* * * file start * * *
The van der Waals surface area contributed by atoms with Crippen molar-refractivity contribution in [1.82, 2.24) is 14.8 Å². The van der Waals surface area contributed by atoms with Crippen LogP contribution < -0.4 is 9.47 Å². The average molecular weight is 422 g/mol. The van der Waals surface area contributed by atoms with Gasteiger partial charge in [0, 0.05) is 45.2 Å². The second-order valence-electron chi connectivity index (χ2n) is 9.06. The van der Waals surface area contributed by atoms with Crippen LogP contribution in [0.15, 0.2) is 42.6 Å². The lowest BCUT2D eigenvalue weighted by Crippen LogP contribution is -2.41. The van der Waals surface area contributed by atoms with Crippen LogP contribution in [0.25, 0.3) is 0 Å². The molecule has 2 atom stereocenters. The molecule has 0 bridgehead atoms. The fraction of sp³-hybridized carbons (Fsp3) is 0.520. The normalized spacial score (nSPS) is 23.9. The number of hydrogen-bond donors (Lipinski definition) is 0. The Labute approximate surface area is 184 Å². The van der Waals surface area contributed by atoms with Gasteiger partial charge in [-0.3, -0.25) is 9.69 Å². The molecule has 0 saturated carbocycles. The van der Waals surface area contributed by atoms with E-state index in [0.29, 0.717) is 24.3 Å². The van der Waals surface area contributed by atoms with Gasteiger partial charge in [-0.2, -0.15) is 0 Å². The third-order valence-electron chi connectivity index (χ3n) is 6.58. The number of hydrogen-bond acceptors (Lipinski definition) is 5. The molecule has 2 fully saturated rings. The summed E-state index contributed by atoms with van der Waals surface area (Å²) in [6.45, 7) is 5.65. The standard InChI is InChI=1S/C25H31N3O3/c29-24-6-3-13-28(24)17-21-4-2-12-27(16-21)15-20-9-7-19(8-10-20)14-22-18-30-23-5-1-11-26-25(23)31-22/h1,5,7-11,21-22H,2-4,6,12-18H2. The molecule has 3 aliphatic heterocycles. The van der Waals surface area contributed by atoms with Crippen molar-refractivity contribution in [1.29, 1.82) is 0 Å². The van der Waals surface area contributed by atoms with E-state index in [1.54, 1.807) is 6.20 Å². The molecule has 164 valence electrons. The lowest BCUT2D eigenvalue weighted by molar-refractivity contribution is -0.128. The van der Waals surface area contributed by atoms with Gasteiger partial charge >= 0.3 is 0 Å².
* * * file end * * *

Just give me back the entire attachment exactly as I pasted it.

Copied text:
The van der Waals surface area contributed by atoms with Crippen molar-refractivity contribution in [1.82, 2.24) is 14.8 Å². The van der Waals surface area contributed by atoms with Crippen LogP contribution < -0.4 is 9.47 Å². The average molecular weight is 422 g/mol. The van der Waals surface area contributed by atoms with Gasteiger partial charge in [0, 0.05) is 45.2 Å². The second-order valence-electron chi connectivity index (χ2n) is 9.06. The van der Waals surface area contributed by atoms with Crippen LogP contribution in [0.15, 0.2) is 42.6 Å². The lowest BCUT2D eigenvalue weighted by Crippen LogP contribution is -2.41. The van der Waals surface area contributed by atoms with Crippen LogP contribution in [0.25, 0.3) is 0 Å². The molecule has 2 atom stereocenters. The molecule has 0 bridgehead atoms. The fraction of sp³-hybridized carbons (Fsp3) is 0.520. The normalized spacial score (nSPS) is 23.9. The number of hydrogen-bond donors (Lipinski definition) is 0. The Labute approximate surface area is 184 Å². The van der Waals surface area contributed by atoms with Gasteiger partial charge in [-0.3, -0.25) is 9.69 Å². The molecule has 0 saturated carbocycles. The van der Waals surface area contributed by atoms with E-state index in [0.29, 0.717) is 24.3 Å². The van der Waals surface area contributed by atoms with Gasteiger partial charge in [-0.2, -0.15) is 0 Å². The third-order valence-electron chi connectivity index (χ3n) is 6.58. The number of hydrogen-bond acceptors (Lipinski definition) is 5. The molecule has 2 fully saturated rings. The summed E-state index contributed by atoms with van der Waals surface area (Å²) in [6.45, 7) is 5.65. The standard InChI is InChI=1S/C25H31N3O3/c29-24-6-3-13-28(24)17-21-4-2-12-27(16-21)15-20-9-7-19(8-10-20)14-22-18-30-23-5-1-11-26-25(23)31-22/h1,5,7-11,21-22H,2-4,6,12-18H2. The molecule has 3 aliphatic heterocycles. The van der Waals surface area contributed by atoms with Crippen molar-refractivity contribution in [1.29, 1.82) is 0 Å². The van der Waals surface area contributed by atoms with E-state index in [1.54, 1.807) is 6.20 Å². The molecule has 164 valence electrons. The lowest BCUT2D eigenvalue weighted by molar-refractivity contribution is -0.128. The van der Waals surface area contributed by atoms with Gasteiger partial charge >= 0.3 is 0 Å².